Conclusion Although the science of translating research into practice is fairly new, there is some guiding evidence of what implementation interventions to use in promoting patient safety practices. However, there is no magic bullet for translating what is known from research into practice. To move evidencebased interventions into practice, several strategies may be needed. Additionally, what works in one context of care may or may not work in another setting, thereby suggesting that context variables matter in implementation.80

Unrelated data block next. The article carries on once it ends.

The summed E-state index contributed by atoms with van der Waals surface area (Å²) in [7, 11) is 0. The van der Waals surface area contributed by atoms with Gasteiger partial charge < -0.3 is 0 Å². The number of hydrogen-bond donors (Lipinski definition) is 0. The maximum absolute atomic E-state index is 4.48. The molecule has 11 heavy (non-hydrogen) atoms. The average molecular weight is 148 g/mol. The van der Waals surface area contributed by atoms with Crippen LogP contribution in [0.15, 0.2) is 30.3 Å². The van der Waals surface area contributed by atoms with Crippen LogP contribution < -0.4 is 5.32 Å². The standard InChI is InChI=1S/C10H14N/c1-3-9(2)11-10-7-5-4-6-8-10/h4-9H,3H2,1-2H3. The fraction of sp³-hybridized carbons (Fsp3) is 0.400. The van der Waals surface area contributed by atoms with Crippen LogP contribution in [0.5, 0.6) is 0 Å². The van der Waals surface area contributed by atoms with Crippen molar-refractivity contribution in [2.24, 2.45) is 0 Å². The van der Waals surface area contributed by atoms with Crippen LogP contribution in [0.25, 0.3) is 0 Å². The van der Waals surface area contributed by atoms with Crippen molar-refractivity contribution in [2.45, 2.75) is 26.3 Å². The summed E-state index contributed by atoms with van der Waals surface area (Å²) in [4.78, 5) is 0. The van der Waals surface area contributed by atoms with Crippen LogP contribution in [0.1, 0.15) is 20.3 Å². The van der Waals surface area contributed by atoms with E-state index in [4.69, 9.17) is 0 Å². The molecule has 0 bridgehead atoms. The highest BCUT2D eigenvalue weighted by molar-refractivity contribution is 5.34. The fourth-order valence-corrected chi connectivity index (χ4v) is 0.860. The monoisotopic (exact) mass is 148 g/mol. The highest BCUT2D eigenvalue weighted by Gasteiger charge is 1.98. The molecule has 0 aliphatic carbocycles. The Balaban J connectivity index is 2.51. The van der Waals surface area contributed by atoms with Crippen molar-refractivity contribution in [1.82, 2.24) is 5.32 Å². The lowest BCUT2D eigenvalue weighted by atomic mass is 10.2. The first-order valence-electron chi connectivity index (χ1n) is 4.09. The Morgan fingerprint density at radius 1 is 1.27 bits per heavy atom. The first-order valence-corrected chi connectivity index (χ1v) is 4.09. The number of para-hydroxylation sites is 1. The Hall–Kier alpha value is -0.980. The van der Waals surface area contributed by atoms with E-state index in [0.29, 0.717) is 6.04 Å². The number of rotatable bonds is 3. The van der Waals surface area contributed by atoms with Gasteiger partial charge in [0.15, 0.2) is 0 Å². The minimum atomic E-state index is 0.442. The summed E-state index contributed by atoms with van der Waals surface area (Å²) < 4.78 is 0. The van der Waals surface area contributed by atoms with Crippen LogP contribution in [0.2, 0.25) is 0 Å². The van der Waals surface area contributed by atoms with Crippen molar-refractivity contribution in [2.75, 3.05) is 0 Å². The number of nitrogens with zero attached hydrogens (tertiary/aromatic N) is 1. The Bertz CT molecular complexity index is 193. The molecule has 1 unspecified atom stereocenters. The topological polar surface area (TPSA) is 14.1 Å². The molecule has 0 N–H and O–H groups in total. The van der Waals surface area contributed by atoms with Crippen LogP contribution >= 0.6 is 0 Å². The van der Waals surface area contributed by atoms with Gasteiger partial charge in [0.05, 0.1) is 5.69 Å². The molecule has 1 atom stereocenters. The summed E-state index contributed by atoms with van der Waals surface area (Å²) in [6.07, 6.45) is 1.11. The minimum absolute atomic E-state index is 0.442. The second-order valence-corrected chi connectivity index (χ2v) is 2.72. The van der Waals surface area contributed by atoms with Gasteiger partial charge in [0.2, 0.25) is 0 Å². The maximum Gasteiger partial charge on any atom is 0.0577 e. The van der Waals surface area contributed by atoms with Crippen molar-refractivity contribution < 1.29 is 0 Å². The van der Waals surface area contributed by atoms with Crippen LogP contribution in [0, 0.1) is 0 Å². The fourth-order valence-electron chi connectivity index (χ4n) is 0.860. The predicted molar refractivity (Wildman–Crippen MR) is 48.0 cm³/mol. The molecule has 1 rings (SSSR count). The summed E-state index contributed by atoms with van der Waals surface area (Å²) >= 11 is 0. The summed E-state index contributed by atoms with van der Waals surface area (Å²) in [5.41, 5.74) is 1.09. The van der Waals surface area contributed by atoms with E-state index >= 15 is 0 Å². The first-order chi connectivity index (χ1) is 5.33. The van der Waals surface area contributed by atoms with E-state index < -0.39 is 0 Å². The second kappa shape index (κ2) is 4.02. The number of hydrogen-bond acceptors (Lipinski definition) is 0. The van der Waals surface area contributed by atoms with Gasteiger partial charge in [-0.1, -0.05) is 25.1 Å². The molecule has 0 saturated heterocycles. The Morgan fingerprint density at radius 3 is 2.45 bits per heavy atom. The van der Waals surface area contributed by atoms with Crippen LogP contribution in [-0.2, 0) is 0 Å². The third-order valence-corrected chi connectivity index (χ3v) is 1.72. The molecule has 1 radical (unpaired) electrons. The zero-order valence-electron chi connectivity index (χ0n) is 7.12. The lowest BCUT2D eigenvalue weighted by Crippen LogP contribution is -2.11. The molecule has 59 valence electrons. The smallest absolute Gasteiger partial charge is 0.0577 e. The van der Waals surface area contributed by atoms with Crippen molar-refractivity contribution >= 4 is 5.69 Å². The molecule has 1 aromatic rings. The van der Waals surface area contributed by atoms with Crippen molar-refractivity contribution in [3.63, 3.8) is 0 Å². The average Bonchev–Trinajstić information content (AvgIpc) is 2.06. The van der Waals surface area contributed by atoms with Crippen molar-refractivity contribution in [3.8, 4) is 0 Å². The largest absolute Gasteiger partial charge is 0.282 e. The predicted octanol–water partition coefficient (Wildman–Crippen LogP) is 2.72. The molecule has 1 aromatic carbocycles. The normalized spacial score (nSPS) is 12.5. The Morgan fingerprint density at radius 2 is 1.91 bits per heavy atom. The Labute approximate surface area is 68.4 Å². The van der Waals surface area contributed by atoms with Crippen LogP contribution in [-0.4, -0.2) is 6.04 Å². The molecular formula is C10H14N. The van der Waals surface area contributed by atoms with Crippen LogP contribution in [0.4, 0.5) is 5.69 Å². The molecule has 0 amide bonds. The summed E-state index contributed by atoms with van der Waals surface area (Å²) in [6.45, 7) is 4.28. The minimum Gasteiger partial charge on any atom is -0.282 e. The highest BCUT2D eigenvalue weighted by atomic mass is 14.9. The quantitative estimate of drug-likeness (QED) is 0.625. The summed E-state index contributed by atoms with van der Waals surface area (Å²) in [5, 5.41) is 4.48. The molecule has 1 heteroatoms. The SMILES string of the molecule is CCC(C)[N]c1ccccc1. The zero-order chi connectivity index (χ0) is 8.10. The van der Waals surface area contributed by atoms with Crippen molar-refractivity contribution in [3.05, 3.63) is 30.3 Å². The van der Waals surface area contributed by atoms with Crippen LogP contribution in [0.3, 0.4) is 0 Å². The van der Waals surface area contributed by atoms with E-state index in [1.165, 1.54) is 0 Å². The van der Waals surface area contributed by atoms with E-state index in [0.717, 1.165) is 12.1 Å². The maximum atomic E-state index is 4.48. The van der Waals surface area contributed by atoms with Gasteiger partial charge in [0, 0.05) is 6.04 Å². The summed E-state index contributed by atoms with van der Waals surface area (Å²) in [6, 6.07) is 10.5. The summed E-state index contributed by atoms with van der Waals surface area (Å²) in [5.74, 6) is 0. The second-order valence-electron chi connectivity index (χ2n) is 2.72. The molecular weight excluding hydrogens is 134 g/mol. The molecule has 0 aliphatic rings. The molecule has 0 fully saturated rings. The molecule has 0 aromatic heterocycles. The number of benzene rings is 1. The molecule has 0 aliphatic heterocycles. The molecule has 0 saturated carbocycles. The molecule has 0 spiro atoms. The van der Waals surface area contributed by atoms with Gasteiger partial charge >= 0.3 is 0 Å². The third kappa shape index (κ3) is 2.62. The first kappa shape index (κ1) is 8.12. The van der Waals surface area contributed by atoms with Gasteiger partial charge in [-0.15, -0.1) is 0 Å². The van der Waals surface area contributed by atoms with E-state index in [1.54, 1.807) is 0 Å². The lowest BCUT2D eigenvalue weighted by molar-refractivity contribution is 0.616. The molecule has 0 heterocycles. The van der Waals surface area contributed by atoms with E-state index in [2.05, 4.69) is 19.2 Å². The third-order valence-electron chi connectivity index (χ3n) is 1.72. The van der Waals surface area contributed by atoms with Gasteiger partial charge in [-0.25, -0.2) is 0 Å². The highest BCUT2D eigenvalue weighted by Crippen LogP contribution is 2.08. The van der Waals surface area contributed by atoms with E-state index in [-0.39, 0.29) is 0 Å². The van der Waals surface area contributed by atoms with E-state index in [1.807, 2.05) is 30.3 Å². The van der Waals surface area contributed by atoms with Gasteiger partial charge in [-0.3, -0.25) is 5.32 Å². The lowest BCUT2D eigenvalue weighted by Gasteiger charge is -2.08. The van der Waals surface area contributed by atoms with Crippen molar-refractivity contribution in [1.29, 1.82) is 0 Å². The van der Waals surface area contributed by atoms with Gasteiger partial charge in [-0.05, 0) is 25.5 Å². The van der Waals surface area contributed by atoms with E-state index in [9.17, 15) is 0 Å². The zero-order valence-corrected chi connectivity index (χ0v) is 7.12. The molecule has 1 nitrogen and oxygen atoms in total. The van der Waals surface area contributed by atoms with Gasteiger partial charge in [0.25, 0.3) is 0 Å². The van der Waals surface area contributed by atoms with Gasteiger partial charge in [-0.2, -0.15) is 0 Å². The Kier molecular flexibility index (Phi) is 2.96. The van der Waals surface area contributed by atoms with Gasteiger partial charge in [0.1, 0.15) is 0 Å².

Search Strategy Several electronic databases were searched (MEDLINE®, CINAHL®, PubMed®) using terms of evidence-based practice research, implementation research, and patient safety. (The terms “quality improvement” or “quality improvement intervention research” were not used.) The Cochrane Collaboration–Cochrane Reviews was also searched to look for systematic reviews of specific implementation strategies, and the Journal of Implementation Science was also reviewed. I also requested the final reports of the TRIP I and TRIP II studies funded by AHRQ. Classic articles known to the author were also included in this chapter (e.g.,Locock et al. 123 ).
Footnotes *Principal Investigator: Keela Herr (R01 grant no. CA115363-01; National Cancer Institute (NCI))Background